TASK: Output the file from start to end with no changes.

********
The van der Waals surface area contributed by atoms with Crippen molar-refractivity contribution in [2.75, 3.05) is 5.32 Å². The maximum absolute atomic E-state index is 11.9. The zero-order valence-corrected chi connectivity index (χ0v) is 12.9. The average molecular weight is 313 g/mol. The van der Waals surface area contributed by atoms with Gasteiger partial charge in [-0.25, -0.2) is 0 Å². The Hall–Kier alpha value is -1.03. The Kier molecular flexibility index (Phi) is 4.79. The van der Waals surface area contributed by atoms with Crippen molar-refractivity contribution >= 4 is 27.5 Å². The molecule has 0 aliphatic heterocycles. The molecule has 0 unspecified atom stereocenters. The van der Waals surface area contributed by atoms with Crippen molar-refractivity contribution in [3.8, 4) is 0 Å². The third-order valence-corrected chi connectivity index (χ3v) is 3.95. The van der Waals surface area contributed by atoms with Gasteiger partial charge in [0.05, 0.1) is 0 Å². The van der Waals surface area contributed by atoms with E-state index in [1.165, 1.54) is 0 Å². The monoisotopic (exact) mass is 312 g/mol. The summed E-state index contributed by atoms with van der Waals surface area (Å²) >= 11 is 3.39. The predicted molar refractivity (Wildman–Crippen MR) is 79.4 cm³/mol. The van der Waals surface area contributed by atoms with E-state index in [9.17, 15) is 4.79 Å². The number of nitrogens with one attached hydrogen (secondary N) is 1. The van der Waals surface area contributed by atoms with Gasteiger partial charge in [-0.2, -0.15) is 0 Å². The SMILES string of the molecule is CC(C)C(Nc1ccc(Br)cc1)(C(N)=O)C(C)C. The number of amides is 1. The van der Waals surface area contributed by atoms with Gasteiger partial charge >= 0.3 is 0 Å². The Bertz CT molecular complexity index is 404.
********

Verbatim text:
The van der Waals surface area contributed by atoms with Crippen molar-refractivity contribution in [2.75, 3.05) is 5.32 Å². The maximum absolute atomic E-state index is 11.9. The zero-order valence-corrected chi connectivity index (χ0v) is 12.9. The average molecular weight is 313 g/mol. The van der Waals surface area contributed by atoms with Gasteiger partial charge in [-0.25, -0.2) is 0 Å². The Hall–Kier alpha value is -1.03. The Kier molecular flexibility index (Phi) is 4.79. The van der Waals surface area contributed by atoms with Crippen molar-refractivity contribution >= 4 is 27.5 Å². The molecule has 0 aliphatic heterocycles. The molecule has 0 unspecified atom stereocenters. The van der Waals surface area contributed by atoms with Crippen molar-refractivity contribution in [3.8, 4) is 0 Å². The third-order valence-corrected chi connectivity index (χ3v) is 3.95. The van der Waals surface area contributed by atoms with Gasteiger partial charge in [0.05, 0.1) is 0 Å². The van der Waals surface area contributed by atoms with E-state index in [1.165, 1.54) is 0 Å². The monoisotopic (exact) mass is 312 g/mol. The summed E-state index contributed by atoms with van der Waals surface area (Å²) >= 11 is 3.39. The predicted molar refractivity (Wildman–Crippen MR) is 79.4 cm³/mol. The van der Waals surface area contributed by atoms with E-state index in [9.17, 15) is 4.79 Å². The number of nitrogens with one attached hydrogen (secondary N) is 1. The van der Waals surface area contributed by atoms with Gasteiger partial charge in [-0.2, -0.15) is 0 Å². The SMILES string of the molecule is CC(C)C(Nc1ccc(Br)cc1)(C(N)=O)C(C)C. The number of amides is 1. The van der Waals surface area contributed by atoms with Gasteiger partial charge >= 0.3 is 0 Å². The Bertz CT molecular complexity index is 404.